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Metro Squash teaches young urban youths the relatively unknown sport. (CBS)

Metro Squash teaches young urban youths the relatively unknown sport. (CBS)

Rob Johnson Rob Johnson
Rob Johnson is the weekday anchor of the CBS 2 Chicago evening...
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CHICAGO (CBS) — Squash is a game that not many people know about.

And yet thanks to a University of Chicago doctor, it is helping broaden the athletic and academic horizons of many inner city kids.

Neuroscience professor Sam Sisodia wanted to share the game with kids, so he started Metro Squash out of the U of C squash courts and a campus church back in 2005.

Squash is similar to racquetball. Sisodia needed to find someone passionate about education and squash. He found his man David Kay in Rochester, N.Y., who now leads a staff of seven and more than 100 volunteers to mentor the kids.

“They love the equipment they get, they love the friends they make, and so it really builds on that,” Kay says. “And also the parents see the kids’ grades improving.”

Four years ago, Sherly Marie Francois was a sixth-grader at Kenwood Academy. She came to Metro Squash to do homework, using their classrooms and their computer labs, but ended up falling in love with the game.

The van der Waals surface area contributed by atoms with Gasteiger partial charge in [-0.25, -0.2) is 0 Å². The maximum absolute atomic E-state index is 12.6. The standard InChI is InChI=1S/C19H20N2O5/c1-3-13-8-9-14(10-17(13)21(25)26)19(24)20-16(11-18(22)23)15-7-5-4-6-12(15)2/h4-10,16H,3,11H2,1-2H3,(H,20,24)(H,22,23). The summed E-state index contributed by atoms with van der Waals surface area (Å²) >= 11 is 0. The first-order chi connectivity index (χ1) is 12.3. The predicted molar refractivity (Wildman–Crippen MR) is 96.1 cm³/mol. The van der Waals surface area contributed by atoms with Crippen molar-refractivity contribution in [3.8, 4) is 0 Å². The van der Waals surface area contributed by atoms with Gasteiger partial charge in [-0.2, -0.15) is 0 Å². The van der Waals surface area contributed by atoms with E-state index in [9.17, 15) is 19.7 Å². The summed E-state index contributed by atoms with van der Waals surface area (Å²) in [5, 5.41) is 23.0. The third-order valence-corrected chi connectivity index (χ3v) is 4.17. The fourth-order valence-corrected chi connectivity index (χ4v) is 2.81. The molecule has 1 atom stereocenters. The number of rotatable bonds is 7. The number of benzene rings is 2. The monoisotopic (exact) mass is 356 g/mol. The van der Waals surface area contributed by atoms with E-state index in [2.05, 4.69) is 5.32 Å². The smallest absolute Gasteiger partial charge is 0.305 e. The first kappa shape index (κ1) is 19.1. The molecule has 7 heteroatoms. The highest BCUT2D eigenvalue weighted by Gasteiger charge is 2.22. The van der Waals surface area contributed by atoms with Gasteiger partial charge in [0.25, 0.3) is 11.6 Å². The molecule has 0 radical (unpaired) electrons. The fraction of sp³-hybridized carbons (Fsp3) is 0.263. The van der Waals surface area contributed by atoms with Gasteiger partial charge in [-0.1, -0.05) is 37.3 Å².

Now, she’s a freshman at the prestigious Loomis Chaffee boarding school in Connecticut and is trying out for varsity squash.

“I never even thought about boarding school before I came here, and now I am going to one,” she says.

As for Keshawn Idris, now a senior at Hales Franciscan, he’s been coming here for seven years, one of the 85 kids they serve from five middle and 12 Chicago high schools.

Keshawn excels in squash now and believes this experience will allow him to compete academically and athletically at the college level next year at Denison University in Ohio.

Sisodia says that’s an example of how squash can help young people.

“Attitude is one, and then it becomes motivational,” he says. “It gives them that confidence. It’s all about building confidence in these kids, so that they see what’s out there. They never would have seen it before.”

Metro Squash is currently trying to raise $6 million so that it can move out of the church and move to a facility that will house its own classrooms, computer labs, and, yes, squash courts.

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